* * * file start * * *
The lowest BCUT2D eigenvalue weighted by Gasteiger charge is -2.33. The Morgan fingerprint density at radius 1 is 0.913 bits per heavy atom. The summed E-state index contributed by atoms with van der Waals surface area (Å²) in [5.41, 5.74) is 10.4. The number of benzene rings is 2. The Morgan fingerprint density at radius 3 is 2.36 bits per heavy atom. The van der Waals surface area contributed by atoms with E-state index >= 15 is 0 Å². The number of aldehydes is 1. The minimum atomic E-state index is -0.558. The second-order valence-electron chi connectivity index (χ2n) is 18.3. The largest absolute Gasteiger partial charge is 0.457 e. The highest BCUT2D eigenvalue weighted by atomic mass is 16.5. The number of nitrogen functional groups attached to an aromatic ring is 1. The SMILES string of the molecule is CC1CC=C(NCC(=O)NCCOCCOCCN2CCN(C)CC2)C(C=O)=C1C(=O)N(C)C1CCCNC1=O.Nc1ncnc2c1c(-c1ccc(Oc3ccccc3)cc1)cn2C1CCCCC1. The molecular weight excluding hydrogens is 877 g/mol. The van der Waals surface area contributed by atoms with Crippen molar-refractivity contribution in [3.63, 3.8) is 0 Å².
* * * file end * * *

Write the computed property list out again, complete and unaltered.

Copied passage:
The lowest BCUT2D eigenvalue weighted by Gasteiger charge is -2.33. The Morgan fingerprint density at radius 1 is 0.913 bits per heavy atom. The summed E-state index contributed by atoms with van der Waals surface area (Å²) in [5.41, 5.74) is 10.4. The number of benzene rings is 2. The Morgan fingerprint density at radius 3 is 2.36 bits per heavy atom. The van der Waals surface area contributed by atoms with E-state index >= 15 is 0 Å². The number of aldehydes is 1. The minimum atomic E-state index is -0.558. The second-order valence-electron chi connectivity index (χ2n) is 18.3. The largest absolute Gasteiger partial charge is 0.457 e. The highest BCUT2D eigenvalue weighted by atomic mass is 16.5. The number of nitrogen functional groups attached to an aromatic ring is 1. The SMILES string of the molecule is CC1CC=C(NCC(=O)NCCOCCOCCN2CCN(C)CC2)C(C=O)=C1C(=O)N(C)C1CCCNC1=O.Nc1ncnc2c1c(-c1ccc(Oc3ccccc3)cc1)cn2C1CCCCC1. The molecular weight excluding hydrogens is 877 g/mol. The van der Waals surface area contributed by atoms with Crippen molar-refractivity contribution in [3.63, 3.8) is 0 Å².